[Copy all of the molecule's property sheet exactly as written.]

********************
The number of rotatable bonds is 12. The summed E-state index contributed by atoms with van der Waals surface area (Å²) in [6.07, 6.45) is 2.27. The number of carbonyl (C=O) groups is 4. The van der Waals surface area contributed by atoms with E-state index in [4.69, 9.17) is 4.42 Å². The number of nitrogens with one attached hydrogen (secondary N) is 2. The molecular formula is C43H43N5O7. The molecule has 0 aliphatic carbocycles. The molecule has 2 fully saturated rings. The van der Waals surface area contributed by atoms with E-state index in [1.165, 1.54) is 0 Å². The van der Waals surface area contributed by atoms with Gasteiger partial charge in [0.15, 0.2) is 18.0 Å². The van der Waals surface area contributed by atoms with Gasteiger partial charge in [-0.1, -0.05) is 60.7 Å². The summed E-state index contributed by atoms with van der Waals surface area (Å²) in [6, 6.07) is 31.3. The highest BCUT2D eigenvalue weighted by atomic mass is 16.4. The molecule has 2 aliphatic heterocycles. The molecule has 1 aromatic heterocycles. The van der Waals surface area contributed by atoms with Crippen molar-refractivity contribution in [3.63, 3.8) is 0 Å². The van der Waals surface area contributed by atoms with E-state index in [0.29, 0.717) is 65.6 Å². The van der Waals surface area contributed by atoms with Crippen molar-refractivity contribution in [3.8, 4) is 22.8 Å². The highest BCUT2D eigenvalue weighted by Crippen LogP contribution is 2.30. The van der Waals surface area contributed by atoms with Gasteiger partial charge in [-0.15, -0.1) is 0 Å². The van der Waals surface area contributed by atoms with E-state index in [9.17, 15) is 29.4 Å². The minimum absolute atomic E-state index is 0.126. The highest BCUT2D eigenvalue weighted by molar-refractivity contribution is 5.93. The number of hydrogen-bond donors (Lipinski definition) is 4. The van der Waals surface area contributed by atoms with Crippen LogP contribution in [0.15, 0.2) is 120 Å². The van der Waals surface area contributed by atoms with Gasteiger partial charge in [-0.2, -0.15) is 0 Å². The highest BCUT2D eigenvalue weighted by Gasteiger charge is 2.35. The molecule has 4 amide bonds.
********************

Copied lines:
The number of rotatable bonds is 12. The summed E-state index contributed by atoms with van der Waals surface area (Å²) in [6.07, 6.45) is 2.27. The number of carbonyl (C=O) groups is 4. The van der Waals surface area contributed by atoms with E-state index in [4.69, 9.17) is 4.42 Å². The number of nitrogens with one attached hydrogen (secondary N) is 2. The molecular formula is C43H43N5O7. The molecule has 0 aliphatic carbocycles. The molecule has 2 fully saturated rings. The van der Waals surface area contributed by atoms with E-state index in [1.165, 1.54) is 0 Å². The van der Waals surface area contributed by atoms with Gasteiger partial charge in [0.15, 0.2) is 18.0 Å². The van der Waals surface area contributed by atoms with Gasteiger partial charge in [-0.1, -0.05) is 60.7 Å². The summed E-state index contributed by atoms with van der Waals surface area (Å²) in [6, 6.07) is 31.3. The highest BCUT2D eigenvalue weighted by atomic mass is 16.4. The molecule has 2 aliphatic heterocycles. The molecule has 1 aromatic heterocycles. The van der Waals surface area contributed by atoms with Crippen molar-refractivity contribution in [3.63, 3.8) is 0 Å². The van der Waals surface area contributed by atoms with E-state index in [0.29, 0.717) is 65.6 Å². The van der Waals surface area contributed by atoms with Crippen molar-refractivity contribution in [3.8, 4) is 22.8 Å². The highest BCUT2D eigenvalue weighted by Crippen LogP contribution is 2.30. The van der Waals surface area contributed by atoms with Gasteiger partial charge in [-0.15, -0.1) is 0 Å². The van der Waals surface area contributed by atoms with E-state index in [9.17, 15) is 29.4 Å². The minimum absolute atomic E-state index is 0.126. The highest BCUT2D eigenvalue weighted by molar-refractivity contribution is 5.93. The number of hydrogen-bond donors (Lipinski definition) is 4. The van der Waals surface area contributed by atoms with Crippen LogP contribution in [0.15, 0.2) is 120 Å². The van der Waals surface area contributed by atoms with Gasteiger partial charge in [-0.2, -0.15) is 0 Å². The highest BCUT2D eigenvalue weighted by Gasteiger charge is 2.35. The molecule has 4 amide bonds.